Category Archives: snow
Snow is rare in Tokyo and if it snows it usually doesn’t stay long before it melts. So if it snows, hurry up, build your snowmen and take shots of your favorite places! If you have too much time on your hand, you may explore your inner snow sculpture master and build snow creatures such as the ones above.
The three pictures were posted to Twitter. The top one shows a snow man sitting cross-legged on a bench and was shot by kakko-shima. The body appears very smooth and except for the face, this work looks quite professional. kakko-shima also posted a photo showing what’s left of the snowman.
The bottom left one is even more impressive since the snow woman (man?) isn’t supported on the back. Looking around the snow around her, collecting enough snow alone must’ve taken a while. This picture was posted by Haruka Miyafusa (@tomatel), presumably near Hitotsubashi University in Kunitachi.
The third one is a clever play with perspective. It looks as if it is standing, while the snow has just been put against the wall. kinsama took this picture. It’s not clear where it was, except near his/her company.
The more common snow creatures look a bit different… Read the rest of this entry
Hakodate was the first port to be opened to foreign trade after Japan was forced to give up its isolation. Just like Yokohama, Hakodate has a Motomachi district where foreign traders or diplomats settled. Therefore this district has many foreign-looking houses and churches. I’ve been to the former foreign residential areas of Kobe and Yokohama before, so I was curious to compare them to Hakodate’s.
This city is amazingly convenient for travellers, because of the close proximity of Motomachi district, Mount Hakodate and the Red Brick Warehouses. Originally I wanted to go to Mount Hakodate, however with heavy snow fall sight wasn’t good enough. Even at Motomachi I had to wait for the short periods when there was a bit less snow.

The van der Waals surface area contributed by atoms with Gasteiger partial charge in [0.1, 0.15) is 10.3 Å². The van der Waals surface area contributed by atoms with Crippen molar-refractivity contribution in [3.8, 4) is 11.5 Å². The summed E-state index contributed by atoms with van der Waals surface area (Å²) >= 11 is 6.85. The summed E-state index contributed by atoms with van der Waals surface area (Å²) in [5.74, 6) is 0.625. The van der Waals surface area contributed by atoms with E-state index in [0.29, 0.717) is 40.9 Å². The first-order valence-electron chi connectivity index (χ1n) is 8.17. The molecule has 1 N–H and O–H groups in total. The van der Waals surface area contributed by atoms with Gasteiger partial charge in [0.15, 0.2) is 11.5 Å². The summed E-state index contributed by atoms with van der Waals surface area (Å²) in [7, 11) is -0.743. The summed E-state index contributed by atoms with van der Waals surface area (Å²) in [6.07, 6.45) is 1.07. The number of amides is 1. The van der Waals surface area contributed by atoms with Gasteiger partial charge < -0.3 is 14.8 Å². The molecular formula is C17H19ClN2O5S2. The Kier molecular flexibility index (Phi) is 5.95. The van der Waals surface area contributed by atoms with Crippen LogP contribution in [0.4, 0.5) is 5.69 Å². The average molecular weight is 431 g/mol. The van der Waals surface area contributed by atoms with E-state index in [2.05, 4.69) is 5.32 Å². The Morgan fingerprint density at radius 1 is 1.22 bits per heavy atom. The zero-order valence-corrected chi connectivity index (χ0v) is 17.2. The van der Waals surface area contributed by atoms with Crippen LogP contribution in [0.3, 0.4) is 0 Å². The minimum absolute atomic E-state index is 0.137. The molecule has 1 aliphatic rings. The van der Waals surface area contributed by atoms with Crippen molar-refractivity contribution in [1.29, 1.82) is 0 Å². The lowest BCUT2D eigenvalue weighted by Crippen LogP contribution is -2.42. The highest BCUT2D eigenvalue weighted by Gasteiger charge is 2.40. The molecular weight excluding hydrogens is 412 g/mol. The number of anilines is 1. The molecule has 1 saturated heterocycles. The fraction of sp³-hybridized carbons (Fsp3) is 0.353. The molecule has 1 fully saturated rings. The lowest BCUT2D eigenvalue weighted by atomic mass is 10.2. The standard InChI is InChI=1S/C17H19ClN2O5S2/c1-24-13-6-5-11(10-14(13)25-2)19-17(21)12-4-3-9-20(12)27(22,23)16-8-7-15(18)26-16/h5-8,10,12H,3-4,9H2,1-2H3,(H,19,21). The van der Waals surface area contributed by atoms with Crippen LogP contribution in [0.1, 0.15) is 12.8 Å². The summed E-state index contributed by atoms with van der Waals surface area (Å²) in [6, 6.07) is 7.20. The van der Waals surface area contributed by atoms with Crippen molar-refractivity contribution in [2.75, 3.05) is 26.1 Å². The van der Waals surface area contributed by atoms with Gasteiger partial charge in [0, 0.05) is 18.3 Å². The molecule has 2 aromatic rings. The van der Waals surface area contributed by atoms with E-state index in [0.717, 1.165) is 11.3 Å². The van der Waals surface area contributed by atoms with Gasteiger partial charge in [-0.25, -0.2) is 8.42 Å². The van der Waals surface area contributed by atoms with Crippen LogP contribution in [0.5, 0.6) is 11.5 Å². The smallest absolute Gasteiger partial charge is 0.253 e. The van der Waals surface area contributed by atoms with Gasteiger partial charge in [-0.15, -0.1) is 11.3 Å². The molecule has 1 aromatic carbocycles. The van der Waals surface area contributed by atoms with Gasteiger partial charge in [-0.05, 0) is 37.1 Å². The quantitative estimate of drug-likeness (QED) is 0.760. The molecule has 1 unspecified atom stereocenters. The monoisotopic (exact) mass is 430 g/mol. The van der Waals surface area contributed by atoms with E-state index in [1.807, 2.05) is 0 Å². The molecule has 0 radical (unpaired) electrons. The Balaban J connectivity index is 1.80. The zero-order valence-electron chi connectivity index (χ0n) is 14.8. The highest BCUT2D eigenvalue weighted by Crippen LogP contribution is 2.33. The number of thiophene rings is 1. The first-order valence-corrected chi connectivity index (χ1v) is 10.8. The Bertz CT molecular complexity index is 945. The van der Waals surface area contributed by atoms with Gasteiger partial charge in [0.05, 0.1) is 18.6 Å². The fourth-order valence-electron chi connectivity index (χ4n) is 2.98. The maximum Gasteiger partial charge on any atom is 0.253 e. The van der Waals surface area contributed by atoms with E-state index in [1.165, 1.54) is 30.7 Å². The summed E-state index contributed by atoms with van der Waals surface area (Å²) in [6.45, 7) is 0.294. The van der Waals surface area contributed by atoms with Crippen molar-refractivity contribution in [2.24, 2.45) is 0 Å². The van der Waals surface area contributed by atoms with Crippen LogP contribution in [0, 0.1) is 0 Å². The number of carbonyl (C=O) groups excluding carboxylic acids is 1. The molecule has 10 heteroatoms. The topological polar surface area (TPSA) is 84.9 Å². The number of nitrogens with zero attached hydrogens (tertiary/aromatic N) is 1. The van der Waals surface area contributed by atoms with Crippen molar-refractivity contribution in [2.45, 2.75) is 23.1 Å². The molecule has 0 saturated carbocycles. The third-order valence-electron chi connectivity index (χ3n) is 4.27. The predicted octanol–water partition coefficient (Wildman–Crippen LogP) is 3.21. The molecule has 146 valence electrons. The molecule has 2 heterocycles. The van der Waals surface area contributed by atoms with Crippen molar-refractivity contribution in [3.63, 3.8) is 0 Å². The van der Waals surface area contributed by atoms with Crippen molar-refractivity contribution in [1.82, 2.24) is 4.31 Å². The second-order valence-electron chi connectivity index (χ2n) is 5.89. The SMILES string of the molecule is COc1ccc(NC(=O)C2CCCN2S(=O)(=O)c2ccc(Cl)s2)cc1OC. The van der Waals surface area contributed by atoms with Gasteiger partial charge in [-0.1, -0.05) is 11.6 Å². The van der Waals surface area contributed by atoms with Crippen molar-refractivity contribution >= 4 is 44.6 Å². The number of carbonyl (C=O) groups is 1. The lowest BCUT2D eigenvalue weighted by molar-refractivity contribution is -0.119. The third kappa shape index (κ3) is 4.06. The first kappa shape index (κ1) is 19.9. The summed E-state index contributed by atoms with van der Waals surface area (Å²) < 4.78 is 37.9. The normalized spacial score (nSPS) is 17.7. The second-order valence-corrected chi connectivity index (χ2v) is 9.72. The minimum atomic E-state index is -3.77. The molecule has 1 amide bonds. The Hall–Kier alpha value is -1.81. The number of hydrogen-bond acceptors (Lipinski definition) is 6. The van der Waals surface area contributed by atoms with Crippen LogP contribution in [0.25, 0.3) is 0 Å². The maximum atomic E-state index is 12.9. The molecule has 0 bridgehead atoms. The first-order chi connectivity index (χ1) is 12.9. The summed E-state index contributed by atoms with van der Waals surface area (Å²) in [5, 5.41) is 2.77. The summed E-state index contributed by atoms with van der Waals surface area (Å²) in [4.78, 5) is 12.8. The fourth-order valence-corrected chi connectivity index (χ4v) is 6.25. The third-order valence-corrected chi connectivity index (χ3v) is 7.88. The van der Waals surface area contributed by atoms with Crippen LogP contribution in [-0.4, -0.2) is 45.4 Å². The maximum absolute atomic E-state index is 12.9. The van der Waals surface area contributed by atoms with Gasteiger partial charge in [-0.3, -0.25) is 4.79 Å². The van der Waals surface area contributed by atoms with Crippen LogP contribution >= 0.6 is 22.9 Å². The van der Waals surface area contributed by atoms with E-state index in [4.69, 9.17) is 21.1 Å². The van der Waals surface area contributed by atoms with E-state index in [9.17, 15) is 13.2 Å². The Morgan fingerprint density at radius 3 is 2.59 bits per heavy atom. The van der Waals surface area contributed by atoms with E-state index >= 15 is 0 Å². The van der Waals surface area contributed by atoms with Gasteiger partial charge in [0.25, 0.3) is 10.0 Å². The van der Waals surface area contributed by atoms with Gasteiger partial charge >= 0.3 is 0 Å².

Interestingly, there are a various places of worship almost next to each other such as the Higashi Honganji Temple and the Russian Orthodox Church. All buildings were closed however and few people were outside at that time (8pm). I guess most who were outside were at the Red Brick Warehouses.
The building above is the Hokkaido Prefectural Government’s Old Branch Office. It was first built in 1909 and then renovated in 1982, when the park around it was also constructed. Today, the first floor serves as the Motomachi Tourist Information while the second floor is a museum about Hakodate City.
Parts of this park were nicely illuminated. Read the rest of this entry
There is rarely snow in Tokyo. Winters are dry and not as cold as in Seoul. Usually when it snowed it ended up as a snow mud and never lasted more than a few days. I still took many snow pictures however. Still, I would say that I experienced my first Japanese winter here in Sapporo!
On the day I arrived, the streets and sidewalks were already covered in snow. The streets were very slippery and even the locals had trouble going from one side to the other. Between Sapporo and Tokyo there is a temperature difference of about 10 degrees celsius.
Obviously people living in Sapporo are well prepared for the season and while it was cold, there was no chilly wind. So I was fine in my layered clothes during my stay. Read the rest of this entry
There is very few snow here in Tokyo, so naturally I take many photos whenever it snows. At 11pm there was snow-rain outside and I decided to just walk from my apartment to the next convenience store. Combined with the right music, it can look scary in motion. On the black/white photos I took with my Harinezumi, the snow/rain looks like strokes.
The next day, there was mostly mud on the streets but at nearby Heiwanomori Park it looked like real snow!
Impressions of Germany, covered in snow during a train trip to Hameln (Hamelin)
No Photoshop, just creative usage of an umbrella 😉
Ok, so the first snow day wasn’t that impressive and I only had my Keitai camera with me. But today came some heavy snow and I decided to grab my Konica and head out to photograph Arai, Nakano ward in snow. Even the snow doesn’t change that the channel looks ugly. Maybe it will grow into a river someday, sometime after the next ice age.
But the park looked really nice, especially this one traditional house with a snow cap.
I continued my walk to Seibu-Shinjuku Numabukuro Station, which I used for a while to get to school. However, switching to a JR-only commuter pass and walking to JR Nakano meant paying less for the commuters’ pass so I don’t use Numabukuro Station that often anymore.